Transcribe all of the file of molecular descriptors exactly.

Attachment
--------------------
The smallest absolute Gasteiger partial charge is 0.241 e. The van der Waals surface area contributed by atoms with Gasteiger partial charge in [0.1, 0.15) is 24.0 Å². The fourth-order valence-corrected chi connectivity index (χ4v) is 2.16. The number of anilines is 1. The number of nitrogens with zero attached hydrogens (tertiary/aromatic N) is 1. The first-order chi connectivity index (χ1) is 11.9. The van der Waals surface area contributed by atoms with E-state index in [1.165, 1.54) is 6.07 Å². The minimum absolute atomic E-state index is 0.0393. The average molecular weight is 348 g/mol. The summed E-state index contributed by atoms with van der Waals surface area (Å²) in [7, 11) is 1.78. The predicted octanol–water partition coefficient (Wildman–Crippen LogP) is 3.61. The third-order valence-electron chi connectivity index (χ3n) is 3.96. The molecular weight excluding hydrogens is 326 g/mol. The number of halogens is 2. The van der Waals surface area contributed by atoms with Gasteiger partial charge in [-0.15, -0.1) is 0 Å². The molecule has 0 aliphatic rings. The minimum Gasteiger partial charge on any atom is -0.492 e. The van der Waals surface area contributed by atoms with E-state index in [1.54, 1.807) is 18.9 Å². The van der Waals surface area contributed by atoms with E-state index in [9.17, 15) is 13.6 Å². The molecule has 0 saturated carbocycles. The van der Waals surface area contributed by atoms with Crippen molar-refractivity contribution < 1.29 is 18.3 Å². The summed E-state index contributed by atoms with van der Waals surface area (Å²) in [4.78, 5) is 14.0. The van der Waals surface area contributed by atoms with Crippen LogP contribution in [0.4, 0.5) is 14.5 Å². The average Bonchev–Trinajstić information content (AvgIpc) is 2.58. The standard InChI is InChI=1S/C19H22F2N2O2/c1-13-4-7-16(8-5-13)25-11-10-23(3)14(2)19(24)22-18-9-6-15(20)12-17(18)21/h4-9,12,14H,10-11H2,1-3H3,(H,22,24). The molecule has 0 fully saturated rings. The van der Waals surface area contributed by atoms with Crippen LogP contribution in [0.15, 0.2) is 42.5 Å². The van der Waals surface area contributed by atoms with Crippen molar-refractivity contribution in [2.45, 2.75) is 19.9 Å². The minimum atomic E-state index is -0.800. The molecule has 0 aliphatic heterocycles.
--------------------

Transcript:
The smallest absolute Gasteiger partial charge is 0.241 e. The van der Waals surface area contributed by atoms with Gasteiger partial charge in [0.1, 0.15) is 24.0 Å². The fourth-order valence-corrected chi connectivity index (χ4v) is 2.16. The number of anilines is 1. The number of nitrogens with zero attached hydrogens (tertiary/aromatic N) is 1. The first-order chi connectivity index (χ1) is 11.9. The van der Waals surface area contributed by atoms with E-state index in [1.165, 1.54) is 6.07 Å². The minimum absolute atomic E-state index is 0.0393. The average molecular weight is 348 g/mol. The summed E-state index contributed by atoms with van der Waals surface area (Å²) in [7, 11) is 1.78. The predicted octanol–water partition coefficient (Wildman–Crippen LogP) is 3.61. The third-order valence-electron chi connectivity index (χ3n) is 3.96. The molecular weight excluding hydrogens is 326 g/mol. The number of halogens is 2. The van der Waals surface area contributed by atoms with Gasteiger partial charge in [-0.15, -0.1) is 0 Å². The molecule has 0 aliphatic rings. The minimum Gasteiger partial charge on any atom is -0.492 e. The van der Waals surface area contributed by atoms with E-state index in [1.54, 1.807) is 18.9 Å². The van der Waals surface area contributed by atoms with E-state index in [9.17, 15) is 13.6 Å². The molecule has 0 saturated carbocycles. The van der Waals surface area contributed by atoms with Crippen molar-refractivity contribution < 1.29 is 18.3 Å². The summed E-state index contributed by atoms with van der Waals surface area (Å²) in [4.78, 5) is 14.0. The van der Waals surface area contributed by atoms with Crippen LogP contribution in [0.4, 0.5) is 14.5 Å². The average Bonchev–Trinajstić information content (AvgIpc) is 2.58. The standard InChI is InChI=1S/C19H22F2N2O2/c1-13-4-7-16(8-5-13)25-11-10-23(3)14(2)19(24)22-18-9-6-15(20)12-17(18)21/h4-9,12,14H,10-11H2,1-3H3,(H,22,24). The molecule has 0 fully saturated rings. The van der Waals surface area contributed by atoms with Crippen LogP contribution in [0.15, 0.2) is 42.5 Å². The van der Waals surface area contributed by atoms with Crippen molar-refractivity contribution in [2.45, 2.75) is 19.9 Å². The minimum atomic E-state index is -0.800. The molecule has 0 aliphatic heterocycles.